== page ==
About 3% of flowering plants contain a group of highly variable chemical compounds called pyrrolizidine alkaloids (PAs); Comfrey is in this group of plants. PAs can have a toxic effect on the liver when taken orally in large amounts or for extended periods of time. The amount and type of PAs in plants can vary greatly depending upon the botanical species and variety, growing conditions, plant part, and time of harvest. Occasional, small amounts of PAs are harmless to the body, but they can be cumulative. Children, the elderly and those with liver disease are more easily harmed by PAs and fetuses are particularly vulnerable.
The United States Food and Drug Administration has banned all sales of Comfrey for internal use, but it can still be sold for external use. Herb Pharm's Comfrey extract is now sold for external use only. Because of safety concerns, Canada, Australia, England and several European countries have banned the sale of PA-containing herbs, although Germany and Switzerland do allow the sale of PA-free (‹1 ppm) herbal products. The PAs can be removed by a chemical-free process (ion exchange), which removes nothing from the extract but the PAs and 2 to 3% of its minerals. This process does not compromise the quality of these PA-free extracts and they can be used without concerns about PA toxicity. To assure safety, Herb Pharm's Comfrey contains less than 1 ppm of PAs.
Are your products gluten-free and does grain alcohol contain gluten?
Yes, all of their products are gluten-free. Their grain alcohol is made from corn, which does not contain gluten.
About Herb Pharm
The "Pharm Farm"
The Heart of the Company
Surrounded by the spectacular Siskyou Mountains in southern Oregon, our 85-acre certified organic farm, which we affectionately call the "Pharm Farm", inspires our love for plants and demonstrates our deep reverence for Mother Nature.
The Pharm Farm affirms Herb Pharm's commitment to:
- the sustainable use of medicinal plants
- educating people about the use of herbs
- using only the highest quality herbs in our products
Purchased in 1993, the land we call the Pharm Farm is only two miles from our herbal extract production facility in Williams, Oregon. Bordered by medicinal trees like Ginkgo, Hawthorn, Thuja and Chaste Berry, are multi-hued fields of Echinacea, Chamomile, Calendula and over 100 species of medicinal plants that are being cultivated for use in our extraction laboratory. The Pharm Farm is where half of the tonnage used in our extracts are grown.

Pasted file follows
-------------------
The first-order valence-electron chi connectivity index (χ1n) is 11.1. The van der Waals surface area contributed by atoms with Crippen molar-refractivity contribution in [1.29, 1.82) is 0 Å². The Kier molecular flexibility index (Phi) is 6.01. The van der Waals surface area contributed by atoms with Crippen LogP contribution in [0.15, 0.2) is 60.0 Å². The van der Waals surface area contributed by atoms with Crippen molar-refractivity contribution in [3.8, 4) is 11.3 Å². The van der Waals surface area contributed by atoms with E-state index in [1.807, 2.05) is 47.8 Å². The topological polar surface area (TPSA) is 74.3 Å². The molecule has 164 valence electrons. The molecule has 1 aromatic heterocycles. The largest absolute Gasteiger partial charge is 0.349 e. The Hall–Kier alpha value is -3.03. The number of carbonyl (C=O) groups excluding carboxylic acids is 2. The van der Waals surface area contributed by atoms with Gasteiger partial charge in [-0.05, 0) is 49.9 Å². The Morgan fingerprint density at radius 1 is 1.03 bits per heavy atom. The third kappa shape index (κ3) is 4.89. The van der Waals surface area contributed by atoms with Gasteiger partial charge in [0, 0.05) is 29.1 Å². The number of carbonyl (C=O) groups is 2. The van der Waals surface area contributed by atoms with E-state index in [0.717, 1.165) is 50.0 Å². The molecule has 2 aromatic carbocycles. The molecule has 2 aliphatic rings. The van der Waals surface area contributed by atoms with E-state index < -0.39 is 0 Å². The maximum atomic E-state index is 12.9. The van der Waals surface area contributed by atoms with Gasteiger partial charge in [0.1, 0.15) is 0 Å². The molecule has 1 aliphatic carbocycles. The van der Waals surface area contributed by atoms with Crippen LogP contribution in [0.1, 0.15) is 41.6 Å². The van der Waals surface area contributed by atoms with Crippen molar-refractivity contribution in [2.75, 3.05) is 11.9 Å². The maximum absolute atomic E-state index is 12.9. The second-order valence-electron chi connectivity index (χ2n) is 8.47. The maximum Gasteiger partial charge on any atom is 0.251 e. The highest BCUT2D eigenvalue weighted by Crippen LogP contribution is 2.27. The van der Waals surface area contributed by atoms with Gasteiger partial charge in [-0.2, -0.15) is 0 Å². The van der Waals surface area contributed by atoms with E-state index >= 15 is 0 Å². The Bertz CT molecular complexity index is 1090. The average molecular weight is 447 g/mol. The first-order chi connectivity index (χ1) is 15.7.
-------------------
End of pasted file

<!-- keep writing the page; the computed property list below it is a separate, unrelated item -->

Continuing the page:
Seed to Shelf Quality Assurance
"Having our own farm assures consistency and quality from seed to shelf," states founder, Ed Smith. "This includes procuring organic seed, planting and cultivating in appropriate soil conditions, harvesting at the optimal time of season and day, and then carefully drying and storing for future use, or direct delivery of the fresh herbs to our production facility for immediate extraction."
Through cover cropping and the incorporation of various organic farming principles, we work to continually enrich the soil, thereby growing medicinal herbs rich in active constituents and vitality.
We strive to re-create, as much as possible, the natural habitat best suited to each plant. By doing this we nourish the earth, and cultivate plants containing constituents similar to those found in the wild.
Protecting Endangered Medicinal Plants
Besides meeting Herb Pharm's high standards and ever-increasing demand for organic herbs, the Pharm Farm provides a much needed alternative to the wild-harvesting of herbs which are threatened by loss of habitat or over-harvesting. By learning to cultivate these threatened herbs we can lighten the burden on the wild populations and assure supplies of these valuable medicinal plants for decades to come. The Pharm Farm is now cultivating Goldenseal, Black Cohosh, Bloodroot, Valerian, Skullcap, Collinsonia, Wild Yam and many others. The Pharm Farm is an official United Plant Savers Botanical Sanctuary.
Besides the cultivation of field crops, our farm staff is responsible for the maintenance of a 1.5 acre Botanical Display and Education Garden. With hundreds of species of medicinal and aromatic plants, gently running waterfall and streams, plant ponds, winding paths, and "class room" pergola, this visual and aromatic splendor is the ideal environment for educational lectures and herb walks which are given regularly to visiting tours of herb enthusiasts.
Where Quality Grows
By growing our own herbs and having such a close liason between our manufacturing department and our farm, we are able to optimize cultivation techniques, time of harvest, and handling of herbs far better than by sourcing these herbs from other growers. It is here on Herb Pharm's certified organic herb farm and plant sanctuary where our quality comes to life and begins to grow.